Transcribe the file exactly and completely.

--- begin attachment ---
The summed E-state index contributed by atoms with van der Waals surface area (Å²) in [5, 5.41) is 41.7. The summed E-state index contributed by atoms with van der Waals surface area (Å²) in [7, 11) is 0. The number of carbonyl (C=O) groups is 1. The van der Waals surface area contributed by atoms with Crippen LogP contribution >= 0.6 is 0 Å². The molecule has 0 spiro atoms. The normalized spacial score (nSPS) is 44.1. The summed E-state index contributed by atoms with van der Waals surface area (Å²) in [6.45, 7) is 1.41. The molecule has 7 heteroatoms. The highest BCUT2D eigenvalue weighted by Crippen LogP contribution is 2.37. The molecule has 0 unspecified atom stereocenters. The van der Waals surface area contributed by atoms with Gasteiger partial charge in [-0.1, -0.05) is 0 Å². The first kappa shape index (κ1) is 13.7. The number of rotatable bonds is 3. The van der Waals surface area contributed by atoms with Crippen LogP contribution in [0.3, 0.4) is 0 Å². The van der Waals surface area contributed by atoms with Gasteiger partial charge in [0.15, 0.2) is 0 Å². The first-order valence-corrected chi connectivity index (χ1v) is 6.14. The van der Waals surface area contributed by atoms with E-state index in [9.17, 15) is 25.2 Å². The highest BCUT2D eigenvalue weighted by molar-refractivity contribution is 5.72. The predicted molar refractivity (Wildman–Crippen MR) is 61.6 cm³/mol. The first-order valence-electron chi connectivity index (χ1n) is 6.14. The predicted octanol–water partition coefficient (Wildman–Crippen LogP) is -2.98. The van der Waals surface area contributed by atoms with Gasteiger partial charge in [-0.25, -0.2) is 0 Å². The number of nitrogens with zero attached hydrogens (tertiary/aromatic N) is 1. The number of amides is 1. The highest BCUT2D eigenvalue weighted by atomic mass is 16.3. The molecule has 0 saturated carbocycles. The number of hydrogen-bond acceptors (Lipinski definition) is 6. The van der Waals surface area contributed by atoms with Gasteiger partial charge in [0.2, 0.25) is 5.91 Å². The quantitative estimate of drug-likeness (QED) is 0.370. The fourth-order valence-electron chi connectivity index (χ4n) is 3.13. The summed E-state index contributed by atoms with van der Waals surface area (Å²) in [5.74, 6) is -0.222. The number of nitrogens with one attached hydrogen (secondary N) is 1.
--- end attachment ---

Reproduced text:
The summed E-state index contributed by atoms with van der Waals surface area (Å²) in [5, 5.41) is 41.7. The summed E-state index contributed by atoms with van der Waals surface area (Å²) in [7, 11) is 0. The number of carbonyl (C=O) groups is 1. The van der Waals surface area contributed by atoms with Crippen LogP contribution >= 0.6 is 0 Å². The molecule has 0 spiro atoms. The normalized spacial score (nSPS) is 44.1. The summed E-state index contributed by atoms with van der Waals surface area (Å²) in [6.45, 7) is 1.41. The molecule has 7 heteroatoms. The highest BCUT2D eigenvalue weighted by Crippen LogP contribution is 2.37. The molecule has 0 unspecified atom stereocenters. The van der Waals surface area contributed by atoms with Gasteiger partial charge in [-0.1, -0.05) is 0 Å². The first kappa shape index (κ1) is 13.7. The number of rotatable bonds is 3. The van der Waals surface area contributed by atoms with Crippen LogP contribution in [0.3, 0.4) is 0 Å². The van der Waals surface area contributed by atoms with Gasteiger partial charge in [0.15, 0.2) is 0 Å². The first-order valence-corrected chi connectivity index (χ1v) is 6.14. The van der Waals surface area contributed by atoms with E-state index in [9.17, 15) is 25.2 Å². The highest BCUT2D eigenvalue weighted by molar-refractivity contribution is 5.72. The predicted molar refractivity (Wildman–Crippen MR) is 61.6 cm³/mol. The first-order valence-electron chi connectivity index (χ1n) is 6.14. The predicted octanol–water partition coefficient (Wildman–Crippen LogP) is -2.98. The van der Waals surface area contributed by atoms with Gasteiger partial charge in [-0.25, -0.2) is 0 Å². The number of nitrogens with zero attached hydrogens (tertiary/aromatic N) is 1. The number of amides is 1. The highest BCUT2D eigenvalue weighted by atomic mass is 16.3. The molecule has 0 saturated carbocycles. The number of hydrogen-bond acceptors (Lipinski definition) is 6. The van der Waals surface area contributed by atoms with Gasteiger partial charge in [0.2, 0.25) is 5.91 Å². The quantitative estimate of drug-likeness (QED) is 0.370. The fourth-order valence-electron chi connectivity index (χ4n) is 3.13. The summed E-state index contributed by atoms with van der Waals surface area (Å²) in [5.74, 6) is -0.222. The number of nitrogens with one attached hydrogen (secondary N) is 1.